THE BLASS WORD: Bill Blass did not get around to dedicating his memoirs before his death, but he did pen a tribute to Carole Lombard in a second book coming out in October, “Bill Blass: An American Designer,” which Abrams is printing as a catalog for the opening of the Blass exhibit at Indiana University. Blass grew up in Indiana near Lombard’s childhood home, said Helen O’Hagan, who edited the Abrams book with Kathleen Rowold and Michael Vollbracht. “She was his longest muse,” O’Hagan said, noting that Blass made note of the fact that the actress died in a plane crash in 1942, ironically, on her way out of the state. He writes: “Like her life and legend, it is not without significance. Indiana, after all, is the place where the dream began.” The book also includes contributions from Anne Bass and Charles Gandee and features several images of Blass’ homes.
This story first appeared in the June 27, 2002 issue of WWD. Subscribe Today.
As for the memoirs, HarperCollins set aside a dedication page, but it was not filled before Blass’ death on June 12. Cathy Horyn, fashion critic for the New York Times, who edited the book, said, in its place, she selected a line from “Ridin’ High” in Cole Porter’s “Red, Hot and Blue” that seemed applicable, considering Blass’ dreams of becoming a fashion designer at such an early age. “Life’s great. Life’s grand. Future — all planned.”
WASH AND WEAR: Cynthia Rowley is headed back to the Hamptons for her second celebrity men’s wear show there. But this time, she’s modeling a lot of the clothes on women, including Ileanna Douglas, Scarlett Johannson and Jodi Della Femina, since the area seems to experience an unusually high female-to-male ratio this time of year. The designer will also unveil a new project at the event on Sunday at the PlayStation 2 mansion that’s particularly suited to the environment: men’s and women’s swimsuits printed with the Tide laundry detergent logo, which will close the show on Douglas and actor Anson Mount. Sales of the $48 suits, which will be available beginning July 1 in Rowley’s boutiques and at Tide.com, will benefit the Susan G. Komen Breast Cancer Foundation.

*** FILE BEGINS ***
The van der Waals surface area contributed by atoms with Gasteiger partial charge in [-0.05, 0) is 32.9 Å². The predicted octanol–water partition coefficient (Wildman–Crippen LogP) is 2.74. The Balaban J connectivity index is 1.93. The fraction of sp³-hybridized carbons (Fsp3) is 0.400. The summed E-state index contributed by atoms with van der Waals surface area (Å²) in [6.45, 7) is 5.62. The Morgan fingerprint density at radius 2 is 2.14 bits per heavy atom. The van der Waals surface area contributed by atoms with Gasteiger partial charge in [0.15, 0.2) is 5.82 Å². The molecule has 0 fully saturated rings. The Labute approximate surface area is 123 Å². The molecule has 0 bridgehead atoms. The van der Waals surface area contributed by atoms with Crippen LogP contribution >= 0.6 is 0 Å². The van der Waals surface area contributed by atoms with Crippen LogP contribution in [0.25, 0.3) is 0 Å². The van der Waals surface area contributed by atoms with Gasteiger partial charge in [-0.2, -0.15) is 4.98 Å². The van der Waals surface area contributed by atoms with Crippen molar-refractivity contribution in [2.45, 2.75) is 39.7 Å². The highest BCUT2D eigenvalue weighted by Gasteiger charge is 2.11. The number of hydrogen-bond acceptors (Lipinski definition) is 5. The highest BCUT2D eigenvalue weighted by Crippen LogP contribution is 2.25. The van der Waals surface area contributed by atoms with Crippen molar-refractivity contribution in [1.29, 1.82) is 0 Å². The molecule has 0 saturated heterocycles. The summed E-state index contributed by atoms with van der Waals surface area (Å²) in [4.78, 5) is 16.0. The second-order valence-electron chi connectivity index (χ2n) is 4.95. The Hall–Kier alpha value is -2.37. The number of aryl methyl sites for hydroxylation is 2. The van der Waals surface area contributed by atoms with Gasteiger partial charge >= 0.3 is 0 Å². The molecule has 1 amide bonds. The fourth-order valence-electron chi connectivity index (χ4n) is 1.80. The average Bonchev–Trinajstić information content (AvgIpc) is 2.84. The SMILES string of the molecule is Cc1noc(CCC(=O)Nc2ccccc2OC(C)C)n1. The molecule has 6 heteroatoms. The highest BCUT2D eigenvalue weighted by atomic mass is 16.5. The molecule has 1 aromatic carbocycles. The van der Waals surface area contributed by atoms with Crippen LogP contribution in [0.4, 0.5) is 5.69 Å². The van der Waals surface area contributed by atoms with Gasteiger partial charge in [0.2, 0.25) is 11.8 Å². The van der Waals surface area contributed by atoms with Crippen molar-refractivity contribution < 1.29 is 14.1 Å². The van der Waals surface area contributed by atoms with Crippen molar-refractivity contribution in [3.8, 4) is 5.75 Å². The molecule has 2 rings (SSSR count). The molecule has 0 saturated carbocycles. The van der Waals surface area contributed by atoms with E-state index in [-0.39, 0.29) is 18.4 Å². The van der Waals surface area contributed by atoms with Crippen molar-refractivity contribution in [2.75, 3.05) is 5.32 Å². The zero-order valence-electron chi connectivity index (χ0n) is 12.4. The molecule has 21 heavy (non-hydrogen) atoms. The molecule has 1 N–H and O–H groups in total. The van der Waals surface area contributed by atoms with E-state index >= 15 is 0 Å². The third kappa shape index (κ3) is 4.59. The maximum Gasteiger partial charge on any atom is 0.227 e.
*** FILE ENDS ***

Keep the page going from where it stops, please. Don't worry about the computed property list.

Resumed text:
ARMANI CHOP: When the social set break out the “high karate,” they mean slipping on a tux. But the phrase will take on a whole new air come this October when Jackie Chan sports a Giorgio Armani black and white for Dreamworks’ “The Tuxedo.” Not surprisingly, Armani — who’s calling it the “ultimate tuxedo” — custom-designed this black-tie number for the black-belt superhero who plays a chauffeur-turned-secret-agent. Yeah, but does that wool crepe stretch? Chan takes a turn in other Armani looks throughout the flick, as does costar Jennifer Love Hewitt. Meanwhile, she is joining Dylan McDermott and his wife, Shiva Rose; Matthew Rhys, Ioan Gruffad and other Hollywood pals in the front row today at Armani’s spring 2003 men’s show in Milan.
SPRUCE LOSES: Wallpaper group has lost yet another editor. Following Tyler Brülé’s exit earlier this year as editorial director of Wallpaper — and a string of other defections — Anne Urbauer will be leaving her freelance role as executive editor of Wallpaper’s spinoff title Spruce as soon as the third issue goes to press next month. The company said Spruce was becoming increasingly “aligned” to its parent brand and is using the “skills and experience” of Wallpaper’s fashion and art teams. A Wallpaper spokeswoman, however, was quick to deny speculation that the two titles would merge. “Wallpaper and Spruce are two very distinctive brands, although we are currently integrating the two teams. They will continue to remain separate titles.” She added that IPC, a division of Time Inc., was looking for a replacement for Urbauer.”